Talking therapy can improve quality of life in people at risk of chronic pain

Low-cost, short-duration intervention can benefit people at risk of developing chronic widespread
pain

INTRODUCTION
Chronic pain affects around 1 in 10 people. Chronic pain is the key feature of fibromyalgia – the second most common reason for seeing a rheumatologist. Fibromyalgia is a long-term condition that causes pain all over the body, as well other symptoms such as extreme tiredness (fatigue). There is currently no cure for fibromyalgia, but there are treatments to help relieve some of the symptoms, including chronic pain. A talking therapy called cognitive-behavioural therapy (shortened to CBT) has been shown to be helpful in managing chronic pain.

It is possible to identify some people at high risk of developing chronic pain. Typically, these people have consulted their GP or family doctor about pain in a specific area, such as their knees, shoulder or back. They may also have sleep problems, other bodily symptoms, and have specific beliefs about their symptoms.

WHAT DID THE AUTHORS HOPE TO FIND?
The authors wanted to find out whether CBT could prevent at-risk people from developing chronic pain.

WHO WAS STUDIED?
The study looked at 996 people who were identified as being at high risk of developing chronic pain.

HOW WAS THE STUDY CONDUCTED?
This was a randomised controlled trial, meaning that people were split into one of the two groups by chance. The first group received talking therapy (CBT), and the second group received whatever management their GP recommended. Using chance in this way means that the groups were similar, and allowed the effect of CBT to be compared in a fair way.

After joining the study, people taking part were contacted after 3 months, 1 year, and 2 years. Each time they were asked to complete a short questionnaire on topics including pain, sleep quality, and general quality of life.

WHAT WERE THE MAIN FINDINGS OF THE STUDY?
The main finding was that CBT did not prevent people developing chronic pain. About the same number of
people in both groups developed chronic pain at each time point over the 2-year period. However, there were some aspects of health which improved much more in the group of people with access to CBT. For example, people who received CBT reported less fatigue, better sleep, and lower levels of distress.

They were also more likely to report that they considered their health to be improved, and their quality of life was better. Therefore– although a short course of CBT did not prevent people from developing chronic pain – it did improve their quality of life and was cost-effective.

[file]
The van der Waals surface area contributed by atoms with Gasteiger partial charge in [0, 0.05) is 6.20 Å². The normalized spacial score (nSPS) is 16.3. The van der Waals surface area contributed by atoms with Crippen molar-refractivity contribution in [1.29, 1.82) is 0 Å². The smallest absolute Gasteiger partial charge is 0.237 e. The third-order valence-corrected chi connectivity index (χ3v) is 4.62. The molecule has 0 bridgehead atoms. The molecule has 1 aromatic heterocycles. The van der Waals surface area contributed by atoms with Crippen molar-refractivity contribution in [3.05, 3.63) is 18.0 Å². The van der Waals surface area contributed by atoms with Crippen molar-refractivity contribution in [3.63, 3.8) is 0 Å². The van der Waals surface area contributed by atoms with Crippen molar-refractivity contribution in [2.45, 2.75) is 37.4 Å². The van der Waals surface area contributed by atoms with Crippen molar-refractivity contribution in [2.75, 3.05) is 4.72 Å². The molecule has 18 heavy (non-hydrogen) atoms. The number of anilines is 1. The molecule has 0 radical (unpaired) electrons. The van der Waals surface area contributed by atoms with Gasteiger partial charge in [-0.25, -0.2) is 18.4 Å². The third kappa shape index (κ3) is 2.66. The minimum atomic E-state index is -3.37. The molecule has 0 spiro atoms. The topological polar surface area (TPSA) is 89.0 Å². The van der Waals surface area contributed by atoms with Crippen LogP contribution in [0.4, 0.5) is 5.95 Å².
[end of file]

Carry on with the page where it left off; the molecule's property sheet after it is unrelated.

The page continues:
ARE THESE FINDINGS NEW?
Yes. The authors believe that this is the first large-scale study looking at CBT in preventing chronic pain. They hope the success of the study will promote other similar approaches focused on prevention rather than treatment.

WHAT ARE THE LIMITATIONS OF THE STUDY?
One limitation in interpreting the results is that only two-thirds of people completed their CBT course. Since some people in the study had not been diagnosed with chronic pain, they may have thought that CBT was not relevant to them.

WHAT DO THE AUTHORS PLAN ON DOING WITH THIS INFORMATION?
These results will be important for people making recommendations about how chronic pain is managed. It is important to weigh the benefits of any treatment against the costs. In the UK, the NHS is usually willing to pay for treatments if they deliver an extra year of high-quality life as long as they cost less than £20,000–30,000. In this study, each course of CBT cost less than £2000 – which makes it very cost-effective.

WHAT DOES THIS MEAN FOR ME
If you have fibromyalgia, chronic pain, or are at risk of developing chronic pain, CBT may be useful for you. Although it may not stop you developing chronic pain, it can improve your quality of life, and benefits are seen even with just a short course.

If you have any concerns about your disease, its treatment, or other symptoms, you should talk to a healthcare professional.

Disclaimer: This is a summary of a scientific article written by a medical professional (“the Original Article”). The Summary is written to assist non medically trained readers to understand general points of the Original Article. It is supplied “as is” without any warranty. You should note that the Original Article (and Summary) may not be fully relevant nor accurate as medical science is constantly changing and errors can occur. It is therefor every important that readers not rely on the content in the Summary and consult their medical professionals for all aspects of their health care and only rely on the Summary if directed to do so by their medical professional. Please view our full Website Terms and Conditions. http://www.bmj.com/company/legal-information/

Date prepared: June 2021
Summary based on research article published on: 1 February 2021
From: Macfarlane GJ, et al. Maintaining musculoskeletal health using a behavioural therapy approach: a population-based randomised controlled trial (the MAmMOTH Study). Ann Rheum Dis 2021;80:903–911.doi:10.1136/annrheumdis-2020-219091

Copyright © 2021 BMJ Publishing Group Ltd & European League Against Rheumatism. Medical professionals may print copies for their and their patients and students non commercial use. Other individuals may print a single copy for their personal, non commercial use. For other uses please contact our Rights and Licensing Team.

Leave a Reply

Your email address will not be published. Required fields are marked *

Name *

This site uses Akismet to reduce spam. Learn how your comment data is processed.